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Maintenance Claim For Women

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ON FEMINISM, ZERO MAINTENANCE FOR DIVORCED WOMEN AND RENAMING THE WOMEN’S CHARTER

ADB v ADC [2014] SGHC 76

The parties in this case had obtained an interim judgment for divorce. The issue here was the amount of maintenance the court should order the husband to pay the wife, who sought a lump sum maintenance of $120,000. While the husband earned around $8.187.29 as a senior officer in the Singapore Prison Service, the wife was capable of raking in as much as $215,900 a year as a Regional Sales Manager of a multi-national company. The High Court dismissed the wife’s claim for maintenance for herself.

In coming to his decision on 17 April 2014, Justice Choo made the following noteworthy observations:

1. Maintenance was an “unalloyed right” of a divorced woman in the past when housewives lived on the maintenance of men. However, many women in Singapore are now financially independent. Truly equal and independent women do not require nor desire chauvinistic and patronising gestures;

2. The fact that a wife had been a devoted mother and wife whilst juggling her full time job would be taken into account when determining the division of assets; and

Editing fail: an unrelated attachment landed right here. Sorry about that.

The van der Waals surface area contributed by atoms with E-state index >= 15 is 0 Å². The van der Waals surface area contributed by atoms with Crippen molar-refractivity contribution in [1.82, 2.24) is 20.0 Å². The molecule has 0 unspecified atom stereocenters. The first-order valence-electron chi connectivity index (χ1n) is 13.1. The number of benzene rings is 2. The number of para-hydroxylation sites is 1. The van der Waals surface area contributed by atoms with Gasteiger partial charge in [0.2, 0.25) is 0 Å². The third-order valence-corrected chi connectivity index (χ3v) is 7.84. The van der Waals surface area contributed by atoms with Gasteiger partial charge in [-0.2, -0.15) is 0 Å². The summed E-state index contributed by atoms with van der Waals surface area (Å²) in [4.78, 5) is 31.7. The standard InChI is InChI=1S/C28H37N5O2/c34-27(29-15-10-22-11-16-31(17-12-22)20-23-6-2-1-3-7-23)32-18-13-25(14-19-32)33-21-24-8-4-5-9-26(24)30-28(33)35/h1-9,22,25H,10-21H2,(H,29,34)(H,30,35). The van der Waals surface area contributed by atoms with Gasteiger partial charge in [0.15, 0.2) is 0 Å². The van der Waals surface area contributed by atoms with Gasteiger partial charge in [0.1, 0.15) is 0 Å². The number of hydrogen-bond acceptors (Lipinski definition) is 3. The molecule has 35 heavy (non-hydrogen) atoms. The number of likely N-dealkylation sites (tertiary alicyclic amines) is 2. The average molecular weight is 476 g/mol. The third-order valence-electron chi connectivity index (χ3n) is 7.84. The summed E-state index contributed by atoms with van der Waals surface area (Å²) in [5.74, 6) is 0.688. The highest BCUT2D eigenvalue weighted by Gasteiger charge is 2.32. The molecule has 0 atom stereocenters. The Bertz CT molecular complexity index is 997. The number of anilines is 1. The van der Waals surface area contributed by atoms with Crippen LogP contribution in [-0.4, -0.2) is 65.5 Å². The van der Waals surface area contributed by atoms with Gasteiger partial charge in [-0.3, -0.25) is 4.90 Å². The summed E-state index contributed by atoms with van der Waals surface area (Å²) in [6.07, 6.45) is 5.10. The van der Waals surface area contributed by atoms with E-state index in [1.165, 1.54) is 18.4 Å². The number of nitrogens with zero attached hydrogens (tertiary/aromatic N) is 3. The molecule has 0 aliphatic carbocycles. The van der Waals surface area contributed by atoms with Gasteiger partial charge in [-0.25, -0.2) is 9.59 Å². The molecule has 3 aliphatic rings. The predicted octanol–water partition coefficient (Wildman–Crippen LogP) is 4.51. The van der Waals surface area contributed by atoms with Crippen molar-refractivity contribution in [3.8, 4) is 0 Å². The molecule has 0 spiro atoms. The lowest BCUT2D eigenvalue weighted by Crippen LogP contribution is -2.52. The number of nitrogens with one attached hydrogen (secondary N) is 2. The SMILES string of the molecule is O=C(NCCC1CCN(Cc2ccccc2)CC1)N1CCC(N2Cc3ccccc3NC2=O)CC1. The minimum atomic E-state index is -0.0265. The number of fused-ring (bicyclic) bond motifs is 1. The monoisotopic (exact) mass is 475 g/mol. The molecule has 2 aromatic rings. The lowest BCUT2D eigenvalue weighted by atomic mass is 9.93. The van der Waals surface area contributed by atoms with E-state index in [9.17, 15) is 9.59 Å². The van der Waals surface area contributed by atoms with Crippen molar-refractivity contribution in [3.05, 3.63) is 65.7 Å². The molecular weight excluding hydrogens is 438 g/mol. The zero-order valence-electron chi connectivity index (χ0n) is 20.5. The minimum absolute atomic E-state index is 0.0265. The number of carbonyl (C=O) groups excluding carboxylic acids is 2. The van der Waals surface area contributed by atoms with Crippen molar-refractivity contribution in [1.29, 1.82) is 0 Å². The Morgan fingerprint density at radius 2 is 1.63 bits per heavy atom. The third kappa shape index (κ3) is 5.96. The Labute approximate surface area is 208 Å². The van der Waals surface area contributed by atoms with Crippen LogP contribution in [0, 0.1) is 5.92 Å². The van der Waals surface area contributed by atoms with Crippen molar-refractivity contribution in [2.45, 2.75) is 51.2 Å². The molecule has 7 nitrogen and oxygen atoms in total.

3. If courts think it necessary to “preserve” the wife’s rights to maintenance, they can make an order of no maintenance with liberty to apply. Variation would still be permitted.

Many commentators thus far have taken very favourably to this decision. This includes AWARE, the advocators of women’s rights in Singapore, saying that “they [maintenance orders] should be made on the basis of fairness, not gender. And they [women] should likewise be available where it would be equitable for a woman to support her former spouse financially”. Currently, only women are entitled to seek maintenance from their ex-husbands.

Other commentators have gone a step further, with calls to rename the Women’s Charter (which sets out the law on marriage in Singapore). The provisions should also be reviewed to more accurately reflect the circumstances of today.

 

Patrick Tan

Chief Executive Officer
DID: +65 6645 4500
[email protected]